What is Lockjaw?

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  • Written By: Ken Black
  • Edited By: Bronwyn Harris
  • Last Modified Date: 05 November 2019
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Lockjaw is the common name for bacterial disease known as tetanus. Most people are familiar with the disease simply from getting an inoculation if they become injured and their skin is broken. Not getting a vaccine means lockjaw can develop, which is characterized as a muscle tightening and stiffness that starts in the jaw or neck but can easily move to other parts of the body.

In order to develop lockjaw, there has to be a deep wound, which is why the vaccine is often administered as a precaution to those who are injured with deep cuts. In particular, it is common when there are chances of the cut being exposed to animal feces. However, the condition has also developed in very clean and sterile environments, including as a result of surgical cuts.

For those who feel they may have been exposed to tetanus, the best bet to prevent lockjaw symptoms is to get vaccinated. Generally, doctors recommend the vaccination once every ten years. However, most do not keep track of when their last shot was, so out of precaution, those injured will often get another shot if they sustain a type of injury that could lead to the condition. Incubation of the disease usually takes eight days, though it can take few as three days or as many as three weeks. Due to this short incubation period, it is vital to get a vaccine as soon after getting a deep wound as possible.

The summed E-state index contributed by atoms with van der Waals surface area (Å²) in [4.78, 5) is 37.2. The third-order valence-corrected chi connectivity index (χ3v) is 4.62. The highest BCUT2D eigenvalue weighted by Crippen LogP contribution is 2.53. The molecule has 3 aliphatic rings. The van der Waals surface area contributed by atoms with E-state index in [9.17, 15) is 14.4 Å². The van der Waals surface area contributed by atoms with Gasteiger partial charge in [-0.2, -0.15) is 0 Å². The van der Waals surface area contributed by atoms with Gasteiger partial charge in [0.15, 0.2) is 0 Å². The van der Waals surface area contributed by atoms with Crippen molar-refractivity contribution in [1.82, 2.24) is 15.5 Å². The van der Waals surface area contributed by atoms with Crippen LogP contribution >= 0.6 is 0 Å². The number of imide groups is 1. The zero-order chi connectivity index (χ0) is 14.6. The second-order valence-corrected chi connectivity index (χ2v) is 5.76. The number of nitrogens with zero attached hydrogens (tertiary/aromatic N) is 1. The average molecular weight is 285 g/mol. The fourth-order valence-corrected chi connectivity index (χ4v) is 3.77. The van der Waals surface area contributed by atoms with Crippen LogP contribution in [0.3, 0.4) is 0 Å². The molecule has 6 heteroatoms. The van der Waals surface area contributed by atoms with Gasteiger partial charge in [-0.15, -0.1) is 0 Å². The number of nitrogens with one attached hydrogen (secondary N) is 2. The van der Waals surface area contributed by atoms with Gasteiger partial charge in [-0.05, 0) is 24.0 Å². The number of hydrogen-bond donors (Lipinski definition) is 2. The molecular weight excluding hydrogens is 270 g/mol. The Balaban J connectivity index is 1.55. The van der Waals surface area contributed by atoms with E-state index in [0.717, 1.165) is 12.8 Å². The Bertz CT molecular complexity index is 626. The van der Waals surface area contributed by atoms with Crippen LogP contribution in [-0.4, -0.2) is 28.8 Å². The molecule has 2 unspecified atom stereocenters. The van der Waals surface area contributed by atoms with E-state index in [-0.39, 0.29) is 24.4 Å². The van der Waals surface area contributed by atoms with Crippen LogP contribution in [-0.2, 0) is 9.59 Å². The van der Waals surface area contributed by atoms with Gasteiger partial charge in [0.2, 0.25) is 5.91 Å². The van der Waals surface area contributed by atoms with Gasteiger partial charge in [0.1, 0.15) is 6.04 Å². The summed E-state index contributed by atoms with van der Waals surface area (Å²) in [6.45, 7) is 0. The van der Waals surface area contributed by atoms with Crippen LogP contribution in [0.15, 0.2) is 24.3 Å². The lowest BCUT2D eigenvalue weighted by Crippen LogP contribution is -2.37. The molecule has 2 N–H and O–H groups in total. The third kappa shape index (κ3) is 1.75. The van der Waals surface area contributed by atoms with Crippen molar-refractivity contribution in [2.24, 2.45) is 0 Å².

The best treatment option is vaccination. However, once symptoms start to develop, vaccination becomes pointless. In such cases, the symptoms are the only thing that can be treated until the disease runs its course. This will include treating spasms to make them less severe. If the disease progresses to this point, hospitalization will likely be required. This is a severe condition that can lead to death because the spasms can limit the ability to breathe. In fact, death occurs in one out of ten cases when lockjaw develops.

Those most at risk for the condition include the very young and very old. Even in cases where an infant has not been injured, the disease can be passed from mother to child. This represents a large number of infant mortality cases in lesser developed countries. While it is less serious in healthy adults, lockjaw's danger should not be underestimated.


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Post 2

My 27 year old son has lockjaw and waiting to see a specialist. what should we expect?

Post 1

Children, or rather babies used to get 3 doses of of shots. It was a combination of lockjaw (tetanus) pertussis (whooping cough) and diphtheria.

I suppose this is still the practice.

Of course if a child cuts himself later on, than a booster is in order.

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